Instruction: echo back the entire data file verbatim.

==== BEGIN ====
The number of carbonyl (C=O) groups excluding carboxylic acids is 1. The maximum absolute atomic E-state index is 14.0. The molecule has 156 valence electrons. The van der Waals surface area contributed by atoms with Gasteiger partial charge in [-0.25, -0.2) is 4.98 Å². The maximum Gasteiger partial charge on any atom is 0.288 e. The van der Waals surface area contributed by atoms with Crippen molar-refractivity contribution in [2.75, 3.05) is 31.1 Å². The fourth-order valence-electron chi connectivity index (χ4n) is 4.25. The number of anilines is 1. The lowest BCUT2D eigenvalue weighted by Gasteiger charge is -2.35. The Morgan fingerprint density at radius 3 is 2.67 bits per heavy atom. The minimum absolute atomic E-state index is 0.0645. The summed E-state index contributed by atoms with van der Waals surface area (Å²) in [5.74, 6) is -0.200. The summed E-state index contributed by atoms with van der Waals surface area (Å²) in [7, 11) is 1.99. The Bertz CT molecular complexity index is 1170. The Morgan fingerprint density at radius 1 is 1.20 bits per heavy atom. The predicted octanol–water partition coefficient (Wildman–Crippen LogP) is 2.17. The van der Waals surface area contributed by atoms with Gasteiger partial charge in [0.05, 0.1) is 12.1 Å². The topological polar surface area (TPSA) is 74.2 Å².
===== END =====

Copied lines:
The number of carbonyl (C=O) groups excluding carboxylic acids is 1. The maximum absolute atomic E-state index is 14.0. The molecule has 156 valence electrons. The van der Waals surface area contributed by atoms with Gasteiger partial charge in [-0.25, -0.2) is 4.98 Å². The maximum Gasteiger partial charge on any atom is 0.288 e. The van der Waals surface area contributed by atoms with Crippen molar-refractivity contribution in [2.75, 3.05) is 31.1 Å². The fourth-order valence-electron chi connectivity index (χ4n) is 4.25. The number of anilines is 1. The lowest BCUT2D eigenvalue weighted by Gasteiger charge is -2.35. The Morgan fingerprint density at radius 3 is 2.67 bits per heavy atom. The minimum absolute atomic E-state index is 0.0645. The summed E-state index contributed by atoms with van der Waals surface area (Å²) in [5.74, 6) is -0.200. The summed E-state index contributed by atoms with van der Waals surface area (Å²) in [7, 11) is 1.99. The Bertz CT molecular complexity index is 1170. The Morgan fingerprint density at radius 1 is 1.20 bits per heavy atom. The predicted octanol–water partition coefficient (Wildman–Crippen LogP) is 2.17. The van der Waals surface area contributed by atoms with Gasteiger partial charge in [0.05, 0.1) is 12.1 Å². The topological polar surface area (TPSA) is 74.2 Å².